“We have to prepare special packages for less developing countries and the more affected ones – that’s why adaption has to be treated in equal parity to mitigation.”
Business interest A successful Paris pact or protocol would also direct a “broad signal” to business she said, stressing the need for it to speak to “not only with negotiators but also with the real economy.”
It could also offer more clarity on how to price carbon – a subject eagerly embraced in recent weeks by German chancellor Angela Merkel, France president Francois Hollande and a diverse set of business leaders including Tony Hayward, head of coal mining giant Glencore-Xstrata.
Carbon markets and pricing were a key part of any solution to climate change, accepted Tubiana, but she said they could not be seen as a one-stop cure for soaring emissions.
“Government has to do urban planning, develop technology on clean transport… they have to do a selection of things to make carbon pricing effective,” she said.
Corporate sponsorship of UN climate talks sparks NGO ire COP 21 FRANCE last week unveiled a list of companies, which will sponsor the year-end UN climate talks in Paris, sparking accusations of corporate “greenwashing” from campaigners.
Twenty per cent of the 170 million euro (USD 185-million) cost of the November 30 to December 11 conference will come from the private sector, a senior foreign ministry official said. Pierre-Henri Guignard, who is responsible for organising the event, identified 20 firms in the first batch of sponsors.
They include French energy companies Engie and EDF, BNP Paribas bank, Renault Nissan, Air France, insurance giant Axa, luxury goods maker LVMH as well as IKEA of Sweden and Italian insurance company Generali.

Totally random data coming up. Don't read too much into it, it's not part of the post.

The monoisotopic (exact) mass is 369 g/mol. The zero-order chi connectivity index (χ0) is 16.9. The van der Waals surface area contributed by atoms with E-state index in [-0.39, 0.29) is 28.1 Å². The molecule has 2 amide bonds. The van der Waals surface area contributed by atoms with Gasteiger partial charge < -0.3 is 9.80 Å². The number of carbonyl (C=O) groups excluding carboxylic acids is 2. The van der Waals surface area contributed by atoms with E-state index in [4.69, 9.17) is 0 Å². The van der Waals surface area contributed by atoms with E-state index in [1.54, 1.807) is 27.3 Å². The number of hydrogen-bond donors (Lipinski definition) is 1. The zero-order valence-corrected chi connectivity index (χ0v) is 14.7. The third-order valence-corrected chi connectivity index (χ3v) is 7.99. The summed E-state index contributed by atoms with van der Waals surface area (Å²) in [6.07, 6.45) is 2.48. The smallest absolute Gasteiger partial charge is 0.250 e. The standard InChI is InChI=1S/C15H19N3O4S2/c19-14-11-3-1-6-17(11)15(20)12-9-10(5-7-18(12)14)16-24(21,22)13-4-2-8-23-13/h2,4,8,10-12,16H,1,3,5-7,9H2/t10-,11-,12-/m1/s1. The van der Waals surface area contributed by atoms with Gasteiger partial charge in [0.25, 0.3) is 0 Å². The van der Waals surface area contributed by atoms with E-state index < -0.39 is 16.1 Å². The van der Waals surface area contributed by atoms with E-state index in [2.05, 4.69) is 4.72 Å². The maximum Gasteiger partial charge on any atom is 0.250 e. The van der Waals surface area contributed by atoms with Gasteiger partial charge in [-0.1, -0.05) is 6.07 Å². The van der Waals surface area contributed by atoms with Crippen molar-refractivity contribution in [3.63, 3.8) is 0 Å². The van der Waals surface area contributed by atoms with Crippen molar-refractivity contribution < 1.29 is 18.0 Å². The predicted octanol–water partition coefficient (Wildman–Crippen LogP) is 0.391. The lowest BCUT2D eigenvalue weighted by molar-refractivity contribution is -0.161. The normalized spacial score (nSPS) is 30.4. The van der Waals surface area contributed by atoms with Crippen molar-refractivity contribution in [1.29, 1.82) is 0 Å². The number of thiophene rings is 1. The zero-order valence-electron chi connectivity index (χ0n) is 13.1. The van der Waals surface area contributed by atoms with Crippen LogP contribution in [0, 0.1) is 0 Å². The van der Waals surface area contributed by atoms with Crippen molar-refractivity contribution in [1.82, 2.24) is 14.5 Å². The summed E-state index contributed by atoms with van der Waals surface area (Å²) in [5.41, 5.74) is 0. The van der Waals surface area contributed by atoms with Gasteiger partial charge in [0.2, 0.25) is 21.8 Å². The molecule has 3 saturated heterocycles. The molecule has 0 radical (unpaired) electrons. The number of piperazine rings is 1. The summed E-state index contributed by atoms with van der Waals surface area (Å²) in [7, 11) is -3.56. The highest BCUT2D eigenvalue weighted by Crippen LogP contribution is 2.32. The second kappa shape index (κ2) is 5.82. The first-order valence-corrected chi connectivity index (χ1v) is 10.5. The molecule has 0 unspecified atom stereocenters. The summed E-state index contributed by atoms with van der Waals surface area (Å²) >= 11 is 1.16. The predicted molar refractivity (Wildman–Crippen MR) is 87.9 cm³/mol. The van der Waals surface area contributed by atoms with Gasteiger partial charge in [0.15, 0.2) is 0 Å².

The conference “will be financed by French champions of pollution,” Oxfam France complained. It pointed the finger at what it called “greenwashing” by companies involved in coal-fired energy or the financing of it.
“The French government had pledged to work with ‘climate-compatible’ companies, but its hypocrisy is now clear,” the NGO said. The talks — called “COP 21,” for the 21st conference of the parties — will assemble 195 countries and the European Union under the UN Framework Convention on Climate Change (UNFCCC).
The goal is to seal a global pact on limiting emissions of heat-trapping “greenhouse” gases — the invisible pollution from burning fossil fuels that scientists say is driving dangerous climate change. Corporate sponsorship is a routine feature of the annual COPs.
The UNFCCC has consultative guidelines about the nature of sponsors and prominence of logos when used in connection with the event. COP 19 — the 2013 conference in Warsaw — was disrupted by protests over the staging of an “International Coal and Climate Summit” in parallel to the talks.
The Paris conference marks the first attempt at forging a global accord on climate change since the ill-fated Copenhagen Summit in 2009. That event cost 150 million euros, said Guignard.